“Plus ça change”, say the French, “plus c’est la même chose”. It’s all go on the front benches, isn’t it?
I have been engaging with politics more in middle age then when I was a young student (though admittedly we were all lefties in those days because protesting and perceived social injustice was the fashion).
But at the age of 50 I still remain unconvinced that I am a sufficiently strong adherent to either ‘left’ or ‘right’ to call myself a proper Conservative or Labour supporter.
This is not because I am ignorant, but simply because over the years the two parties have become quite muddled in what I can only describe as their fight for the centre ground. During my 20 year career as a teacher I saw governments come and go and yet children were still children, and they still needed caring for and educating whichever education secretary was in the DfE (DfES, DFS, etc.)
Ultimately it seems to me that as people we admire not only clarity of vision, but also the ability to spell it out. Thatcher, Smith, Blair, Cameron, were all admired whether or not people agreed with their politics, because they stood for something bigger than themselves, and were able to explain it well enough for people to understand. Of course ego is bound to play a part, but what irritates me beyond measure is that even now people reading this will bring their ‘confirmation bias’ to bear. Those whose views are to the left will instantly recall how bad Thatcher and Cameron were, while those on the right will instantly recall the economic errors made by the Labour politicians.
As Churchill said, this two-party democracy (aka bickering) is the worst possible system of government apart from all the others. I have grown up to appreciate this and am always cross with any of my friends who do not vote, even if I know their vote will cancel out mine. Over the years I have voted red, blue and even yellow but always on what seemed important at the time.
So having explained my political and philosophical hinterland, here is where I am at. I believe in a country which values the vulnerable and the poor – which looks at everyone, whatever their background, treats them with compassion, gives them free healthcare and education, and encourages them to excel despite their surroundings. This I guess makes me a socialist, and I respect Jeremy Corbyn for putting these beliefs above personal gain.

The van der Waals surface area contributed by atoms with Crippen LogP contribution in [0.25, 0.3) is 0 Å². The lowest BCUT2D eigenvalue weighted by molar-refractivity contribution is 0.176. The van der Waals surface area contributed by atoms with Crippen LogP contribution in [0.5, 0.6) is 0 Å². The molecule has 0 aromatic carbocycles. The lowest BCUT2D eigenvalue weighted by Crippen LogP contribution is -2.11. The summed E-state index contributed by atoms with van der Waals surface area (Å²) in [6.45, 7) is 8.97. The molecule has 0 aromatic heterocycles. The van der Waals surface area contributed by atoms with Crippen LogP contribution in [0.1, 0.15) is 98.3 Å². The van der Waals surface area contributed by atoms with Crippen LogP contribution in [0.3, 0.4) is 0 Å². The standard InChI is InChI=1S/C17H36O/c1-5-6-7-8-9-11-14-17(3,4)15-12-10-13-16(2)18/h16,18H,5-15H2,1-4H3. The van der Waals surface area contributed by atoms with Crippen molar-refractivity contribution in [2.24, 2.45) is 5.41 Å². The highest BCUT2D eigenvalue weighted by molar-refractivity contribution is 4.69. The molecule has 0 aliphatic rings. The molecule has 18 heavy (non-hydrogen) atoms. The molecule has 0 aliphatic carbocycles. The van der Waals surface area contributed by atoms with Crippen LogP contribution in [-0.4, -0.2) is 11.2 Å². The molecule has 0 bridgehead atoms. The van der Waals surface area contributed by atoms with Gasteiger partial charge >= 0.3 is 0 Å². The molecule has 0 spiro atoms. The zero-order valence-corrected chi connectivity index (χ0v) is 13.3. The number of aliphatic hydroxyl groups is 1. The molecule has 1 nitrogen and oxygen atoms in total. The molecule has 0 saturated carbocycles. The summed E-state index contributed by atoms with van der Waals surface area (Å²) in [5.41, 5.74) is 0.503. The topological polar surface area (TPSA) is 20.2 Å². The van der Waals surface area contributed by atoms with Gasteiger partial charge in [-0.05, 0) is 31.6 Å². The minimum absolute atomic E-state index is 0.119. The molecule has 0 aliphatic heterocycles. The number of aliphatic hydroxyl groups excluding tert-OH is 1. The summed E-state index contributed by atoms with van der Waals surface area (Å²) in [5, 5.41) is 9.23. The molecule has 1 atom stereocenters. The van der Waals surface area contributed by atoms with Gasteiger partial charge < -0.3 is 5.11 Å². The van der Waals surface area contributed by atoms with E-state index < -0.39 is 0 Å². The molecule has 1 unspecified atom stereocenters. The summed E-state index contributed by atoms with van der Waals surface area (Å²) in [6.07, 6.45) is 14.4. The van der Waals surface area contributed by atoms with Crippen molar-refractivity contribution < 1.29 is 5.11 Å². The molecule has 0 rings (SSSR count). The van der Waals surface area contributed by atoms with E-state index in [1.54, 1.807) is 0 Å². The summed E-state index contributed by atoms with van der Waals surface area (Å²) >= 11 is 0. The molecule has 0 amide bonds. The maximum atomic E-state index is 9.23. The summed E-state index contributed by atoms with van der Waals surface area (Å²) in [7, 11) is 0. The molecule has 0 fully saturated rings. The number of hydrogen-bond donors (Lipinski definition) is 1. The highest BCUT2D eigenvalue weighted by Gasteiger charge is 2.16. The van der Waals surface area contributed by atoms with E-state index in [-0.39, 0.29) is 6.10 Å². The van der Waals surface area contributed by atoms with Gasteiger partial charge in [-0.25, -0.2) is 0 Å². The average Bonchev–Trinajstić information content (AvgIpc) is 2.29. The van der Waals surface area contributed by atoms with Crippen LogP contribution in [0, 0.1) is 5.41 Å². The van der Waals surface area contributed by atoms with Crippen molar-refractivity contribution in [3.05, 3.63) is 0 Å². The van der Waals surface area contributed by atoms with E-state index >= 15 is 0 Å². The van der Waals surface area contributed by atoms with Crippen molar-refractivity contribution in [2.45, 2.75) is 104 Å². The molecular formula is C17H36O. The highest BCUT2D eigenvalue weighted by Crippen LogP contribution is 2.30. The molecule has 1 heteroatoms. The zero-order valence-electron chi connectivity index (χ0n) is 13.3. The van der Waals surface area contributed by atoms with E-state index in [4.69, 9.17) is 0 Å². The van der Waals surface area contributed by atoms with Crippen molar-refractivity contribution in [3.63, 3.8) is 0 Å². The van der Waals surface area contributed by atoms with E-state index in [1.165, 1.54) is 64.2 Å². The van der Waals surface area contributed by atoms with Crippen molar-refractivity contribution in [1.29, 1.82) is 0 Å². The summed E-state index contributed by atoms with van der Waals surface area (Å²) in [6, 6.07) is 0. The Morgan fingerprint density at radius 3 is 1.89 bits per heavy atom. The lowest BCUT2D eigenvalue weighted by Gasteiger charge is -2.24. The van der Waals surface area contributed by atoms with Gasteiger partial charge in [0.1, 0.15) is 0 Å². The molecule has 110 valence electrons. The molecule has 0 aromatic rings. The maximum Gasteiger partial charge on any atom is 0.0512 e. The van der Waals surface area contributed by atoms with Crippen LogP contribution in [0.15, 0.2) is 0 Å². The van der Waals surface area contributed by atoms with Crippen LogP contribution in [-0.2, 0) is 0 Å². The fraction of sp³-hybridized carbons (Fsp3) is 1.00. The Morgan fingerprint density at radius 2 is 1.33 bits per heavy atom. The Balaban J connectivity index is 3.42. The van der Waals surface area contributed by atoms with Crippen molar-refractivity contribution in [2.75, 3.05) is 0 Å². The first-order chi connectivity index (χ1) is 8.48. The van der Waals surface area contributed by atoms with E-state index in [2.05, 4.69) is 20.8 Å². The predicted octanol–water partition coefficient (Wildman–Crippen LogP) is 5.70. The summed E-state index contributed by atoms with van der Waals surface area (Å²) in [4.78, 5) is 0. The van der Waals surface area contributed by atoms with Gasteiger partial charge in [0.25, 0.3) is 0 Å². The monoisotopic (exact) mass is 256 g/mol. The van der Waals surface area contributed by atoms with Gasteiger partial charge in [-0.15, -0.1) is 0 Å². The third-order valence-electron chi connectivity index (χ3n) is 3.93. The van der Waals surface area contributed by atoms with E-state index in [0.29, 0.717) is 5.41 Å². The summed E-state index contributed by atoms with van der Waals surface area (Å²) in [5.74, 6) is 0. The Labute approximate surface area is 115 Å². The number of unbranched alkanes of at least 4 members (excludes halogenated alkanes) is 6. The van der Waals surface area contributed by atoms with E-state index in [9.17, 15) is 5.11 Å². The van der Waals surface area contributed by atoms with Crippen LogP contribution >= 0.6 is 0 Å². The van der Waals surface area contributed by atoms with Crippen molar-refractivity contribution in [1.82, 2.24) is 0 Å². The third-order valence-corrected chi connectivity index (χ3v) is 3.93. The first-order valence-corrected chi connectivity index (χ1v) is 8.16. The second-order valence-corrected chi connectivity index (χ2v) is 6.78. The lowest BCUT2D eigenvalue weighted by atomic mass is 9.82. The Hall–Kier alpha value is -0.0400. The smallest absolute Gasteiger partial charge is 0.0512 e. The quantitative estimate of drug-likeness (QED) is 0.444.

BUT – I can’t get away from the fact that this costs money! As the owner of a small business I also want to earn money, pay taxes, so that the NHS, schools etc. can be properly funded without spending money we simply don’t have. This I guess makes me a Tory.
Where is the middle ground here? I am starting to believe that it is the furnace of education. Nothing original in this view, of course, but at least we can all get an education. Over-archingly though, it must be good quality and ASPIRATIONAL. If your parents and grandparents never had a job, why would it occur to you to work? Because at school you learn about the wonderful opportunities available to you. Not just to the entitled, or the Oxbridge crew.
Today the new Education secretary, Justine Greening, says she is open-minded about grammar schools. So am I – I simply do not share the belief that we should all be educated in the same way – we’re all different, for goodness sake – but if we get it right at the pre-school and primary level, everyone will be good enough anyway. And yet this is not just about teachers; parents and communities have a responsibility to send young people a message; YES YOU DO DESERVE more than this, but only if you work for it. You are NO LESS IMPORTANT than the better-off families in the next road along.
So when I rule the DfE (no offence Justine but I was gutted not to get the call from Theresa last week) I will start by putting ‘aspiration and goal-setting’ on the curriculum. Because I am coming round to the fact that NOTHING else will have as much impact as the intrinsic motivation that comes from knowing what you want to give and get from life.
Back in my box.